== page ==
“Where are you off to?” I didn’t think I was being too nosy, but Bonnie sighed and looked away.
“Visiting my sister in Oregon.”
“Well, have a pleasant trip.” I started to move on.
“Tony.” Her tone puzzled me. I looked back. Bonnie had removed her dark glasses and looked at me with a real shiner, a purplish bruise around one swollen and bloodshot eye. “Come back and sit.”
I sat. Bonnie sighed. “You might as well know now. You will sooner or later. I’m leaving Howell. This is one of the reasons.”
“My God, Bonnie, did Howell do that?”
“I’m sorry.”
“Me too. It’s been coming a long time, but I never thought it would go this far. I’d take a lot from him, but I won’t be his punching bag.”
“Is there anything I can do?”
“Yes. You can watch out for him. And for yourself. I still care about Howell–he’s got a lot of good qualities. But he’s changed lately.” She paused and bit her lip. “He could get himself in real trouble, and take others with him. For his good and your own, watch out for him, don’t let his ambition make him cross the line. You may not be smart enough for this, Tony. You know we disagree about things, and I think you’re pretty naive. But I think you’re basically honest.”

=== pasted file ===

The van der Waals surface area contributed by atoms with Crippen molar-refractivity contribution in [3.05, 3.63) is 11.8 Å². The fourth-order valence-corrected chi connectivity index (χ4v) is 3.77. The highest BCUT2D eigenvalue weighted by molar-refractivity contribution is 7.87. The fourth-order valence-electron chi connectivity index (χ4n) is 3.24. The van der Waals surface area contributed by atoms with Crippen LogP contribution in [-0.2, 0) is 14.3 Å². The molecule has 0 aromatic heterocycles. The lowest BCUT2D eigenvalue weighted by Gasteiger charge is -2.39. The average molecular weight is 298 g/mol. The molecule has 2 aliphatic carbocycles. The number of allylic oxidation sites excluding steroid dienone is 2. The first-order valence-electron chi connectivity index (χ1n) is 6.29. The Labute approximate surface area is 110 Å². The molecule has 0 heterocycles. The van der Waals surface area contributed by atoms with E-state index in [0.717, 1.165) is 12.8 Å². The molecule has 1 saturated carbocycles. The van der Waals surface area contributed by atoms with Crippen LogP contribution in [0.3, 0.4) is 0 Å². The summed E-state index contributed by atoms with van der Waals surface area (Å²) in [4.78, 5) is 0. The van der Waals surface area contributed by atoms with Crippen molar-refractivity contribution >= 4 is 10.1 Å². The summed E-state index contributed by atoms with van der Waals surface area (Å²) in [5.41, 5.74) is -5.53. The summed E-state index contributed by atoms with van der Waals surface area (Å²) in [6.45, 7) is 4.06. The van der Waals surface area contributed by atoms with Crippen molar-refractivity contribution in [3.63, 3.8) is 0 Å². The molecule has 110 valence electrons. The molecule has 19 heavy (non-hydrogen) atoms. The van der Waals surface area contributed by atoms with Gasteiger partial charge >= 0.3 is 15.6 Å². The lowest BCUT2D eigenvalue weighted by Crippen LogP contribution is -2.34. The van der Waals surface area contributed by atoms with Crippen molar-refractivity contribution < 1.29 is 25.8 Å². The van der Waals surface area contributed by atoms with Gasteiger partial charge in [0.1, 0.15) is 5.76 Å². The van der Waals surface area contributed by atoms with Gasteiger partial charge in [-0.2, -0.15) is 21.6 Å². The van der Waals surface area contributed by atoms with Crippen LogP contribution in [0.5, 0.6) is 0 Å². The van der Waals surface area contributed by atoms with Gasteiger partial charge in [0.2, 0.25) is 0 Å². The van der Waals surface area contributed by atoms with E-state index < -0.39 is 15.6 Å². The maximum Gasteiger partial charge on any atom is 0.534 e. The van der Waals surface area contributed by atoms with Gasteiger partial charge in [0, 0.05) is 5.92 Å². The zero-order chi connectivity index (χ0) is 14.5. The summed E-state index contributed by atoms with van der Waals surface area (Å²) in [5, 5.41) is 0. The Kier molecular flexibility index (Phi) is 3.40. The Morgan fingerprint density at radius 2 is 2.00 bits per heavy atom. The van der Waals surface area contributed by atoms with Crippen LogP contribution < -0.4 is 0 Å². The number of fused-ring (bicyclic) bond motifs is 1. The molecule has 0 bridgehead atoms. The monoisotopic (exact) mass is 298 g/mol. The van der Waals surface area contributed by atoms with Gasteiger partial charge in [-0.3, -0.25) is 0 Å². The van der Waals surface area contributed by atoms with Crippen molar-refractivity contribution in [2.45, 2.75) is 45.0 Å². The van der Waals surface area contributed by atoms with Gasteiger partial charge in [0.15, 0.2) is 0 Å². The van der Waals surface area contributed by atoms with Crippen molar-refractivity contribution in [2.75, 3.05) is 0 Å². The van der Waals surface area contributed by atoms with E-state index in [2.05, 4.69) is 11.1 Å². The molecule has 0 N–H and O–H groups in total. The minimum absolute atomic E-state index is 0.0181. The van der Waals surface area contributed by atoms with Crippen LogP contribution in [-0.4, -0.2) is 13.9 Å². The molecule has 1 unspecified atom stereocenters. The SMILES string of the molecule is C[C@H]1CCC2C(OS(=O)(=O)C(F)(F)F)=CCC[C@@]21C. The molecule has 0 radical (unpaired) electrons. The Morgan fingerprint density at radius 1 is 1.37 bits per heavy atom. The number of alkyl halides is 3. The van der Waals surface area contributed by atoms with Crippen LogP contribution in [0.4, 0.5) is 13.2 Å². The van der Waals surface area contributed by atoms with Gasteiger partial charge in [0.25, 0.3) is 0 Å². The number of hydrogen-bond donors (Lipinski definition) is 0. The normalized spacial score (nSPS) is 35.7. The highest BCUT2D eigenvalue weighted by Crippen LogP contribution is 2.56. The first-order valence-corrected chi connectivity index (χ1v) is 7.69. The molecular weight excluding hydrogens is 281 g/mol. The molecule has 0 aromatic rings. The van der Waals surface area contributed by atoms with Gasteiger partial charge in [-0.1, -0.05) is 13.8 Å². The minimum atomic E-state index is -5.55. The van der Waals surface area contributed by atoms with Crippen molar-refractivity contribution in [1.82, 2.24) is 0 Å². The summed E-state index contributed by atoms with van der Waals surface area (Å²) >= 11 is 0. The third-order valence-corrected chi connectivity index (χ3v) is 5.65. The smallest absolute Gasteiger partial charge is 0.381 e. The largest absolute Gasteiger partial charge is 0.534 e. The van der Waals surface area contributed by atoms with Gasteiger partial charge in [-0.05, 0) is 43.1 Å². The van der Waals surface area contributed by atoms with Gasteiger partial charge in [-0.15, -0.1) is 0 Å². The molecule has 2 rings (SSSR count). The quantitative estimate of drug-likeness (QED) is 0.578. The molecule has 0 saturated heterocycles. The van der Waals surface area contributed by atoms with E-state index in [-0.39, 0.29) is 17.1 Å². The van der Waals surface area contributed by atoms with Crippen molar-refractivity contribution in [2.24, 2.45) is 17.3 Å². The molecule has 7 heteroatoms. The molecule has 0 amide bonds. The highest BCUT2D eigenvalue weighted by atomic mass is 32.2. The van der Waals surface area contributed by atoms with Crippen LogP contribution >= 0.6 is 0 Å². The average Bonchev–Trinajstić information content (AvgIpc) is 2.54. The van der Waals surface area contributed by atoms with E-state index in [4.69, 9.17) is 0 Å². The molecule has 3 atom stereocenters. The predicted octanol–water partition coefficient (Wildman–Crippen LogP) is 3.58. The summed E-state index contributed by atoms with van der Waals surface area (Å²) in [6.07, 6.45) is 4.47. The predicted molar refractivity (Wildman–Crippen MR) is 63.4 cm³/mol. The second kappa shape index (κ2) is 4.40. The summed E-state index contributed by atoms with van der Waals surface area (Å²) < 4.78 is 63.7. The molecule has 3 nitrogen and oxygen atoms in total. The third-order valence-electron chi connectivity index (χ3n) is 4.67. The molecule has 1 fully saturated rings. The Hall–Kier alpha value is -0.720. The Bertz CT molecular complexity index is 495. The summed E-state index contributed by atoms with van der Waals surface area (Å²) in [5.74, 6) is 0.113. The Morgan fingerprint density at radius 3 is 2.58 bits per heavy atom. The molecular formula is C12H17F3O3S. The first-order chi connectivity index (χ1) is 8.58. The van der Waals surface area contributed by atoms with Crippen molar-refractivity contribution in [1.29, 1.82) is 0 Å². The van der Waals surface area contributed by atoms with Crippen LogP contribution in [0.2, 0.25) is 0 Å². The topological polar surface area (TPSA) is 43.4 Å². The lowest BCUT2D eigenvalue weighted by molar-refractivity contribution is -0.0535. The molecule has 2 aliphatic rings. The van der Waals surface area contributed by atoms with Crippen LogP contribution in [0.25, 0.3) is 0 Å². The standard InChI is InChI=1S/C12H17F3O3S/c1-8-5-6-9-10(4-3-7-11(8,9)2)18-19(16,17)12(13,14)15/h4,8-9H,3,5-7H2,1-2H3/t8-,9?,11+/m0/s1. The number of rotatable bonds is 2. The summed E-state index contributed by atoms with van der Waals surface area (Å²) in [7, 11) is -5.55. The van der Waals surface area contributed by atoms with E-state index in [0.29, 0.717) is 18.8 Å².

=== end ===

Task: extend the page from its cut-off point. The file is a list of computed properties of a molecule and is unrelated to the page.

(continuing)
“What do you think he might do?” I asked.
“I don’t know. He wouldn’t tell me, and gave me this when I objected too strongly. It may not be illegal, but it may be greedy as hell.”
“You mean besides the leveraged buyout?”
She looked at me curiously. “I guess I shouldn’t be surprised that you know about that. But yes.”
“Does he know where you’ll be?”
“No, but he could figure it out easily. But I don’t think he cares.”
“Bonnie, I don’t know what to say.”
“Don’t say anything. Just take care of yourself. And Jean. That’s my flight. Good luck.” She got up and hurried toward the gate.
I had a lot to think about on the plane to California, but as I might have expected, thoughts about present problems were replaced by visions of the past.

I was naturally curious about what would happen if Toby met Jane again, so I didn’t resist the vision of them together in Sir Andrew’s house, in the small parlor where I left them. Jane had grown from a girl to a handsome young woman. Her face was still smooth, but the outlines were sharper and the expression deepened by experience. The atmosphere in the room was tense, but both seemed to have recovered from their initial shock. Both must have realized that they had to go along with the present situation in order to avoid dangerous revelations about their past relationship. Both were very formal, playing their proper roles.
“My lady plays very well. Has my lady been practicing?”
“I have only recently taken up the viol again, Master Hume. I fear I have forgotten much.”
“Indeed, I have forgot some things myself. But they can be easily recalled.”
She looked stern. “Some things, I trust, are best forgotten.”